As any horror fan will tell you, the 1980s were a special time for the genre. Pound for pound, they may not have been horror’s best decade; the decade’s films don’t quite measure up to the foundational mythmaking of the 1930s, nor can they compare to the 1970s’ streak of stone-cold auteurist heavyweights (and, while I might take some flack for this, the 2010s are giving them a serious run for their money for third place). But it’s nigh indisputable that the ‘80s were the best time to love horror. The nascent technology of VHS (and Betamax!) and the sudden ubiquity of video rental stores gave monster kids across the country previously unheard-of access to decades of unheralded classics. Magazines like Fangoria and Gorezone gave fans both a sense of community and an authoritative guide to the burgeoning genre. And, thanks in large part to these developments, crazed cinematic killers like Freddy Krueger and Jason Voorhees suddenly became pop cultural icons on par with Bugs Bunny or Mickey Mouse. It is perhaps no wonder that we’ve been seeing a renaissance of modern horror in recent years; for filmmakers who were young in the ‘80s, it was hard not to be inspired by the decade’s embarrassment of riches.
It is this cherished fandom that serves as the foundation for In Search of Darkness, the exhaustive new documentary which premiered last night at Beyond Fest in Los Angeles. Funded via Kickstarter and featuring a who’s-who of genre actors, filmmakers, critics, and enthusiasts, In Search of Darkness is a towering testament to the love and passion inspired by ‘80s horror movies, and while it may not convert many new fans, it’s sure to comfort its intended audience like a warm blanket.
In both format and sheer heft, In Search of Darkness somewhat recalls one of those massive rental guidebooks that used to sit on coffee tables and under entertainment centers, filled with capsule reviews of seemingly any movie you could possibly think of (think Leonard Maltin’s Movie Guide, or the still-updated Videohound’s Golden Movie Retriever). The film is organized more or less in strictly chronological order, with familiar talking heads like John Carpenter and Cassandra Peterson (better known as Elvira) heaping 2 to 10 minutes of praise, and occasional affectionate derision, upon the major works of each year of the decade. Between years, the film’s subjects hold court on a variety of subjects, from the VHS explosion and fan culture to the implications of the genre’s use of sex and nudity. This methodical structure is followed to the last; when you see the title card reading “1989,” you know you’re near the end.
But what the film lacks in flair, it makes up for in quantity. At over four hours, In Search of Darkness joins Never Sleep Again (239 minutes on A Nightmare on Elm Street) and Crystal Lake Memories (400 minutes on Friday the 13th) in the growing subgenre of supersized fans-only horror documentaries. This approach might have been scoffed at in the days of theatrical exhibition (though a shortened theatrical cut is in the works), but it actually makes a great deal of sense in the streaming age; it’s essentially a one-film binge-watch, and its clearly delineated structure makes it easy to take a break and pick it up later. And anyway, if there’s such a thing as too much footage of Tom Atkins reminiscing, it’s news to me.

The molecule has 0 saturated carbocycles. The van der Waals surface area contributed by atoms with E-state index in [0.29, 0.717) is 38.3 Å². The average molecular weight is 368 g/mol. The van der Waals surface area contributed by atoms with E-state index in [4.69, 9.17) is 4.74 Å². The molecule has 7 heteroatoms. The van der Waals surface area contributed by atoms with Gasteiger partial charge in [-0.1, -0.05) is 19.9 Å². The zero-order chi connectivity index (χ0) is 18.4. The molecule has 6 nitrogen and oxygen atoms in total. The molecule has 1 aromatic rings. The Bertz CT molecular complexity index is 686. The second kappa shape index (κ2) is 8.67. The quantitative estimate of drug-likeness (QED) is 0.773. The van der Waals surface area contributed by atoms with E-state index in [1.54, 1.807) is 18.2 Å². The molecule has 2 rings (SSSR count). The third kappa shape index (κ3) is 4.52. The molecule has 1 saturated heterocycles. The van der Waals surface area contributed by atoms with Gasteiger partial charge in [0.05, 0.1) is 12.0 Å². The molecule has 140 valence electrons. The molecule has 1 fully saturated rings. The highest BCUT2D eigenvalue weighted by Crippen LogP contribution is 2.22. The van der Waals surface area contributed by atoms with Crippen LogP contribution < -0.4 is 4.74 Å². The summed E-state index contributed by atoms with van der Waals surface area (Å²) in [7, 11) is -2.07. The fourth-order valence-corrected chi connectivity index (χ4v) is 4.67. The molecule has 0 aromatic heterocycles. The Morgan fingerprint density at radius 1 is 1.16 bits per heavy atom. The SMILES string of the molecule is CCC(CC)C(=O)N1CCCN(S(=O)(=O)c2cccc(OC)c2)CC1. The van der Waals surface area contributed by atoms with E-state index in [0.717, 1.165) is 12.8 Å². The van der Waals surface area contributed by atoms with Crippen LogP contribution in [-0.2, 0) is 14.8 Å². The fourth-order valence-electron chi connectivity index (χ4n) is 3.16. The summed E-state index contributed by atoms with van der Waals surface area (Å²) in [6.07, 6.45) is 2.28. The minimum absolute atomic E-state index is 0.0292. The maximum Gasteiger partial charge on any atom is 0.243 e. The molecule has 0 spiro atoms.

Does In Search of Darkness break any new ground? Not really; few of its subjects are historically averse to talking about the genre, and many of their stories are well established in horror lore. And, of course, even a film of this length can’t claim to be 100% authoritative. A few major figures are notably absent (Tom Savini springs immediately to mind), and, whether due to availability of talking heads or personal taste on the filmmakers’ part, there are some curious choices in curation (Full Moon High, Stepfather II, and 976-EVIL are discussed, to the exclusion of Bad Taste, The Beyond, and Henry: Portrait of a Serial Killer). And there are just enough flashes of critical thought, as when Barbara Crampton points out how many young actresses were exploited in the name of crass T&A, that one might wish a little more time was spent interrogating the tropes of the era rather than simply relishing in them.
But if you’re the sort of fan dedicated enough to notice these things, you’re also probably enough of a fan not to care. As mentioned by many of the film’s interview subjects, horror fans are to a large degree motivated by nostalgia and camaraderie, and In Search of Darkness captures the joy of smuggling lurid, dogeared VHS tapes to a sleepover. The people on screen are almost universally charismatic storytellers, and, given the sheer breadth of scope, even the most obsessive aficionados are likely to walk away with some new bit of trivia (I had no idea Bill Mosely was cast in Texas Chainsaw Massacre 2 after appearing in a student film parody entitled The Texas Chainsaw Manicure). Ultimately, if you’re the sort of person who’s going to like this film, you probably already know it. As you can probably imagine by now, I loved it.
In Search of Darkness
dir. David A. Weiner
Premiered Sunday, 10/6 at Beyond Fest
For updates on availability and future screenings, keep an eye on 80shorrordoc.com